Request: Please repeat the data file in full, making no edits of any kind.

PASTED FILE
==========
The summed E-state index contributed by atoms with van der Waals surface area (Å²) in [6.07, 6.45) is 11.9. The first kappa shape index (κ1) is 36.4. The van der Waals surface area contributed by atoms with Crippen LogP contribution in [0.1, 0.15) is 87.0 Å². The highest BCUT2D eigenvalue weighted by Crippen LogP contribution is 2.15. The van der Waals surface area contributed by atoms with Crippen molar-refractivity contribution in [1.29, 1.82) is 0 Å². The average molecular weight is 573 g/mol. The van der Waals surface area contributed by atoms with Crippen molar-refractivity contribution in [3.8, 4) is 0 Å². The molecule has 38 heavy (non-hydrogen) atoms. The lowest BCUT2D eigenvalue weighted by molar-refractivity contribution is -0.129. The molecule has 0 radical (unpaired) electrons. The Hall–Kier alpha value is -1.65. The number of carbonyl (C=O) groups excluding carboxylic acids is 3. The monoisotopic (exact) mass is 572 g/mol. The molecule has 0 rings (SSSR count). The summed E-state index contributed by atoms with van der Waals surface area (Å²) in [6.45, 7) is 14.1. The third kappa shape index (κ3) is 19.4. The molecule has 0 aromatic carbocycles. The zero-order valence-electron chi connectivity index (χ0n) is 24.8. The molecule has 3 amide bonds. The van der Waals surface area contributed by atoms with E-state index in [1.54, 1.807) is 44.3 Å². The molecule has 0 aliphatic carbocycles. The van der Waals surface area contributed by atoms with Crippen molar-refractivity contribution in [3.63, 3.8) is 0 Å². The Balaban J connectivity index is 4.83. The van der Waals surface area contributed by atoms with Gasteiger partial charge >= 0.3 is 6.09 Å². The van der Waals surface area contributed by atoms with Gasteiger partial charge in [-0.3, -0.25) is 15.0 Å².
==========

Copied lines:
The summed E-state index contributed by atoms with van der Waals surface area (Å²) in [6.07, 6.45) is 11.9. The first kappa shape index (κ1) is 36.4. The van der Waals surface area contributed by atoms with Crippen LogP contribution in [0.1, 0.15) is 87.0 Å². The highest BCUT2D eigenvalue weighted by Crippen LogP contribution is 2.15. The van der Waals surface area contributed by atoms with Crippen molar-refractivity contribution in [1.29, 1.82) is 0 Å². The average molecular weight is 573 g/mol. The van der Waals surface area contributed by atoms with Crippen molar-refractivity contribution in [3.8, 4) is 0 Å². The molecule has 38 heavy (non-hydrogen) atoms. The lowest BCUT2D eigenvalue weighted by molar-refractivity contribution is -0.129. The molecule has 0 radical (unpaired) electrons. The Hall–Kier alpha value is -1.65. The number of carbonyl (C=O) groups excluding carboxylic acids is 3. The monoisotopic (exact) mass is 572 g/mol. The molecule has 0 rings (SSSR count). The summed E-state index contributed by atoms with van der Waals surface area (Å²) in [6.45, 7) is 14.1. The third kappa shape index (κ3) is 19.4. The molecule has 0 aromatic carbocycles. The zero-order valence-electron chi connectivity index (χ0n) is 24.8. The molecule has 3 amide bonds. The van der Waals surface area contributed by atoms with E-state index in [1.54, 1.807) is 44.3 Å². The molecule has 0 aliphatic carbocycles. The van der Waals surface area contributed by atoms with Crippen molar-refractivity contribution in [3.63, 3.8) is 0 Å². The Balaban J connectivity index is 4.83. The van der Waals surface area contributed by atoms with Gasteiger partial charge >= 0.3 is 6.09 Å². The van der Waals surface area contributed by atoms with Gasteiger partial charge in [-0.3, -0.25) is 15.0 Å².